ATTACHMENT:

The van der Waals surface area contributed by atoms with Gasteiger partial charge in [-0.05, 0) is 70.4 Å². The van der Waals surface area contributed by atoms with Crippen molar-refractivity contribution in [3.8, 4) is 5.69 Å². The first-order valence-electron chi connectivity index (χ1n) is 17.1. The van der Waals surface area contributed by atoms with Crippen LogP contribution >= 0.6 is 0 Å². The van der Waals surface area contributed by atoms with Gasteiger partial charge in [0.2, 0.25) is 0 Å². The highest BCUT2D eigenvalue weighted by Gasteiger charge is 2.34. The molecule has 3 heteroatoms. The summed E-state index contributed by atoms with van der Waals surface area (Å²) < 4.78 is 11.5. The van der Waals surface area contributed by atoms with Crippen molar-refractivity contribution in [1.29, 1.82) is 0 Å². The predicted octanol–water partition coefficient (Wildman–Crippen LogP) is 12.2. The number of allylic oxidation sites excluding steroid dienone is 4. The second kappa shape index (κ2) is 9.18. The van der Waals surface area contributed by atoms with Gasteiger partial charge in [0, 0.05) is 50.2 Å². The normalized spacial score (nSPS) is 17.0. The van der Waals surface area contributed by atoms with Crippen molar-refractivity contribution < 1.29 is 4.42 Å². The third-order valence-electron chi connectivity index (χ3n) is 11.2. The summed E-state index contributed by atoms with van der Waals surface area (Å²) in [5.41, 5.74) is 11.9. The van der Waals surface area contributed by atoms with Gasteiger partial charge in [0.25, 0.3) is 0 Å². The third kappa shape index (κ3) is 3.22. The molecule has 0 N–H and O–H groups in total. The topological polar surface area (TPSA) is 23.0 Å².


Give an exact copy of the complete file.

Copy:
The van der Waals surface area contributed by atoms with Gasteiger partial charge in [-0.05, 0) is 70.4 Å². The van der Waals surface area contributed by atoms with Crippen molar-refractivity contribution in [3.8, 4) is 5.69 Å². The first-order valence-electron chi connectivity index (χ1n) is 17.1. The van der Waals surface area contributed by atoms with Crippen LogP contribution >= 0.6 is 0 Å². The van der Waals surface area contributed by atoms with Gasteiger partial charge in [0.2, 0.25) is 0 Å². The highest BCUT2D eigenvalue weighted by Gasteiger charge is 2.34. The molecule has 3 heteroatoms. The summed E-state index contributed by atoms with van der Waals surface area (Å²) < 4.78 is 11.5. The van der Waals surface area contributed by atoms with Crippen molar-refractivity contribution in [1.29, 1.82) is 0 Å². The predicted octanol–water partition coefficient (Wildman–Crippen LogP) is 12.2. The number of allylic oxidation sites excluding steroid dienone is 4. The second kappa shape index (κ2) is 9.18. The van der Waals surface area contributed by atoms with Gasteiger partial charge in [0, 0.05) is 50.2 Å². The normalized spacial score (nSPS) is 17.0. The van der Waals surface area contributed by atoms with Crippen molar-refractivity contribution < 1.29 is 4.42 Å². The third-order valence-electron chi connectivity index (χ3n) is 11.2. The summed E-state index contributed by atoms with van der Waals surface area (Å²) in [5.41, 5.74) is 11.9. The van der Waals surface area contributed by atoms with Gasteiger partial charge in [0.25, 0.3) is 0 Å². The third kappa shape index (κ3) is 3.22. The molecule has 0 N–H and O–H groups in total. The topological polar surface area (TPSA) is 23.0 Å².